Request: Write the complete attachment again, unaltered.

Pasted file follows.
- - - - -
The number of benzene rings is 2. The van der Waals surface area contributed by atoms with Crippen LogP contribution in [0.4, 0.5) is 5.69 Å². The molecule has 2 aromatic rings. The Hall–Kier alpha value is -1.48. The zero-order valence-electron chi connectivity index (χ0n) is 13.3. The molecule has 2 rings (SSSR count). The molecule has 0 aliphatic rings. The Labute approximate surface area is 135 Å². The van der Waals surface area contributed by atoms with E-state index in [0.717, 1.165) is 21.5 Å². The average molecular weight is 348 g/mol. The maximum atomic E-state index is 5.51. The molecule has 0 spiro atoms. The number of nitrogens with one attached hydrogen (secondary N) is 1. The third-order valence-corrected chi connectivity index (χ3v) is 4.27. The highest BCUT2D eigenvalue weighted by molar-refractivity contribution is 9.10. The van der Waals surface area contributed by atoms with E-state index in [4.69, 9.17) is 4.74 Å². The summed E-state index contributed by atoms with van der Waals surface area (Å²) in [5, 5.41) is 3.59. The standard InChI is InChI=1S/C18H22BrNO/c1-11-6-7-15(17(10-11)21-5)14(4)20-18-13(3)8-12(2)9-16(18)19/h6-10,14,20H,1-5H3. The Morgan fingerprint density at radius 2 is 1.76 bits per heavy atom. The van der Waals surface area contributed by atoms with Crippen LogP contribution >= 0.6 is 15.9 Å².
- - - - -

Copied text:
The number of benzene rings is 2. The van der Waals surface area contributed by atoms with Crippen LogP contribution in [0.4, 0.5) is 5.69 Å². The molecule has 2 aromatic rings. The Hall–Kier alpha value is -1.48. The zero-order valence-electron chi connectivity index (χ0n) is 13.3. The molecule has 2 rings (SSSR count). The molecule has 0 aliphatic rings. The Labute approximate surface area is 135 Å². The van der Waals surface area contributed by atoms with E-state index in [0.717, 1.165) is 21.5 Å². The average molecular weight is 348 g/mol. The maximum atomic E-state index is 5.51. The molecule has 0 spiro atoms. The number of nitrogens with one attached hydrogen (secondary N) is 1. The third-order valence-corrected chi connectivity index (χ3v) is 4.27. The highest BCUT2D eigenvalue weighted by molar-refractivity contribution is 9.10. The van der Waals surface area contributed by atoms with E-state index in [4.69, 9.17) is 4.74 Å². The summed E-state index contributed by atoms with van der Waals surface area (Å²) in [5, 5.41) is 3.59. The standard InChI is InChI=1S/C18H22BrNO/c1-11-6-7-15(17(10-11)21-5)14(4)20-18-13(3)8-12(2)9-16(18)19/h6-10,14,20H,1-5H3. The Morgan fingerprint density at radius 2 is 1.76 bits per heavy atom. The van der Waals surface area contributed by atoms with Crippen LogP contribution >= 0.6 is 15.9 Å².